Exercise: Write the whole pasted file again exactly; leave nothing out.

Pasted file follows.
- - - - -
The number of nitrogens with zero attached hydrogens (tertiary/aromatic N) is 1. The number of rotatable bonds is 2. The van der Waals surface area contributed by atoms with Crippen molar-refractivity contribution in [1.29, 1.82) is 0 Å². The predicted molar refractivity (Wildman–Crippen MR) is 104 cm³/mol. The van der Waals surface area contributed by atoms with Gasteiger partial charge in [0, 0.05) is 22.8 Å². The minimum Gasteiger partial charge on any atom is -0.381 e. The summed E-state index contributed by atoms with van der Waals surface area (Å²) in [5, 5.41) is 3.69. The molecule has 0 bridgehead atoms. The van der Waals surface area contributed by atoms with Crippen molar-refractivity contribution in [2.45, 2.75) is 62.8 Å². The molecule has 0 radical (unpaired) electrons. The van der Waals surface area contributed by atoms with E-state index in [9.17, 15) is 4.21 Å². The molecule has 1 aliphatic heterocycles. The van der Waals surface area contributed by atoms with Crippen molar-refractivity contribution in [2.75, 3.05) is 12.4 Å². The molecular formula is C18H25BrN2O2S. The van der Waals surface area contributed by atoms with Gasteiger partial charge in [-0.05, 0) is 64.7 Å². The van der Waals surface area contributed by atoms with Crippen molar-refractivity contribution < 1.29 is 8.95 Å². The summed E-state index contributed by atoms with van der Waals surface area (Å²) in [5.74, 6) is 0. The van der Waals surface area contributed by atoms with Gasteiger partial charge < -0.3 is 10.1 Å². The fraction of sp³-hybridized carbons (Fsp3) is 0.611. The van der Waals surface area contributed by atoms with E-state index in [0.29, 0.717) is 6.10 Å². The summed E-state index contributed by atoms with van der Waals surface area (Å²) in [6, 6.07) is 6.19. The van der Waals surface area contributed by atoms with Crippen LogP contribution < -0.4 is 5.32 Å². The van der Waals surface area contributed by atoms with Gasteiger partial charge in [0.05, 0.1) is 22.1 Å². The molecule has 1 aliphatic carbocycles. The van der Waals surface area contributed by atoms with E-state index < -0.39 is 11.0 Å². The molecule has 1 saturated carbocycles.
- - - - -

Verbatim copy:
The number of nitrogens with zero attached hydrogens (tertiary/aromatic N) is 1. The number of rotatable bonds is 2. The van der Waals surface area contributed by atoms with Crippen molar-refractivity contribution in [1.29, 1.82) is 0 Å². The predicted molar refractivity (Wildman–Crippen MR) is 104 cm³/mol. The van der Waals surface area contributed by atoms with Gasteiger partial charge in [0, 0.05) is 22.8 Å². The minimum Gasteiger partial charge on any atom is -0.381 e. The summed E-state index contributed by atoms with van der Waals surface area (Å²) in [5, 5.41) is 3.69. The molecule has 0 bridgehead atoms. The van der Waals surface area contributed by atoms with Crippen molar-refractivity contribution in [2.45, 2.75) is 62.8 Å². The molecule has 0 radical (unpaired) electrons. The van der Waals surface area contributed by atoms with E-state index in [9.17, 15) is 4.21 Å². The molecule has 1 aliphatic heterocycles. The van der Waals surface area contributed by atoms with Crippen molar-refractivity contribution in [2.75, 3.05) is 12.4 Å². The molecular formula is C18H25BrN2O2S. The van der Waals surface area contributed by atoms with Gasteiger partial charge in [-0.05, 0) is 64.7 Å². The van der Waals surface area contributed by atoms with Crippen molar-refractivity contribution < 1.29 is 8.95 Å². The summed E-state index contributed by atoms with van der Waals surface area (Å²) in [5.74, 6) is 0. The van der Waals surface area contributed by atoms with Gasteiger partial charge < -0.3 is 10.1 Å². The fraction of sp³-hybridized carbons (Fsp3) is 0.611. The van der Waals surface area contributed by atoms with E-state index in [0.29, 0.717) is 6.10 Å². The summed E-state index contributed by atoms with van der Waals surface area (Å²) in [6, 6.07) is 6.19. The van der Waals surface area contributed by atoms with Crippen LogP contribution < -0.4 is 5.32 Å². The van der Waals surface area contributed by atoms with Gasteiger partial charge in [0.05, 0.1) is 22.1 Å². The molecule has 1 aliphatic carbocycles. The van der Waals surface area contributed by atoms with E-state index < -0.39 is 11.0 Å². The molecule has 1 saturated carbocycles.